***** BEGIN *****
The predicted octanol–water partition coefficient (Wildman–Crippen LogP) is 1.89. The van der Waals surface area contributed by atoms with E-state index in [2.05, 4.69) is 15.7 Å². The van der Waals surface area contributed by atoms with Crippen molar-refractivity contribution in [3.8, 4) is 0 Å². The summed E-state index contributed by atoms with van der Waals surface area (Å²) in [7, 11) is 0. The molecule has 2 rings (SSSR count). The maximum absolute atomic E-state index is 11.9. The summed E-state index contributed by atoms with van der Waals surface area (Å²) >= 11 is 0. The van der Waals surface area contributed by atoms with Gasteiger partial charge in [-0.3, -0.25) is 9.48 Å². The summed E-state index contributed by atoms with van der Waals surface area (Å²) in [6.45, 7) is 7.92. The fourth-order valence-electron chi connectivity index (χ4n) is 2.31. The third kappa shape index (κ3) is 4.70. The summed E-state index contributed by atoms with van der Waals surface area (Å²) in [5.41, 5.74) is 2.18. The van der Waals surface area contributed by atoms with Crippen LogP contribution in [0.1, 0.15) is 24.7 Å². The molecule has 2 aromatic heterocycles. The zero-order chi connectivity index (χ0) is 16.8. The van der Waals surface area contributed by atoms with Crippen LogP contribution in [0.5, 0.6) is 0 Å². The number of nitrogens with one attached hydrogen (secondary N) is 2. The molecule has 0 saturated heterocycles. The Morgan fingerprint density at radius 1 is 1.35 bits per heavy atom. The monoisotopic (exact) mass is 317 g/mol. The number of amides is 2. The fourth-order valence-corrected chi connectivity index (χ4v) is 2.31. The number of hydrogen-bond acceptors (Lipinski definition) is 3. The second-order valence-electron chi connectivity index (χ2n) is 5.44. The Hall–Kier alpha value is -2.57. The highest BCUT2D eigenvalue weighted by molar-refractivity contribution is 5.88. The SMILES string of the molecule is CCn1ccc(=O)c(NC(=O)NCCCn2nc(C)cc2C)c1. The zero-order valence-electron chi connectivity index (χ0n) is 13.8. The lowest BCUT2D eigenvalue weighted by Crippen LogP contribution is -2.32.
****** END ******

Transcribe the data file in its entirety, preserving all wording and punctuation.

The predicted octanol–water partition coefficient (Wildman–Crippen LogP) is 1.89. The van der Waals surface area contributed by atoms with E-state index in [2.05, 4.69) is 15.7 Å². The van der Waals surface area contributed by atoms with Crippen molar-refractivity contribution in [3.8, 4) is 0 Å². The summed E-state index contributed by atoms with van der Waals surface area (Å²) in [7, 11) is 0. The molecule has 2 rings (SSSR count). The maximum absolute atomic E-state index is 11.9. The summed E-state index contributed by atoms with van der Waals surface area (Å²) >= 11 is 0. The van der Waals surface area contributed by atoms with Gasteiger partial charge in [-0.3, -0.25) is 9.48 Å². The summed E-state index contributed by atoms with van der Waals surface area (Å²) in [6.45, 7) is 7.92. The fourth-order valence-electron chi connectivity index (χ4n) is 2.31. The third kappa shape index (κ3) is 4.70. The summed E-state index contributed by atoms with van der Waals surface area (Å²) in [5.41, 5.74) is 2.18. The van der Waals surface area contributed by atoms with Crippen LogP contribution in [0.1, 0.15) is 24.7 Å². The molecule has 2 aromatic heterocycles. The zero-order chi connectivity index (χ0) is 16.8. The van der Waals surface area contributed by atoms with Crippen LogP contribution in [0.5, 0.6) is 0 Å². The number of nitrogens with one attached hydrogen (secondary N) is 2. The molecule has 0 saturated heterocycles. The Morgan fingerprint density at radius 1 is 1.35 bits per heavy atom. The monoisotopic (exact) mass is 317 g/mol. The number of amides is 2. The fourth-order valence-corrected chi connectivity index (χ4v) is 2.31. The number of hydrogen-bond acceptors (Lipinski definition) is 3. The second-order valence-electron chi connectivity index (χ2n) is 5.44. The Hall–Kier alpha value is -2.57. The highest BCUT2D eigenvalue weighted by molar-refractivity contribution is 5.88. The SMILES string of the molecule is CCn1ccc(=O)c(NC(=O)NCCCn2nc(C)cc2C)c1. The zero-order valence-electron chi connectivity index (χ0n) is 13.8. The lowest BCUT2D eigenvalue weighted by Crippen LogP contribution is -2.32.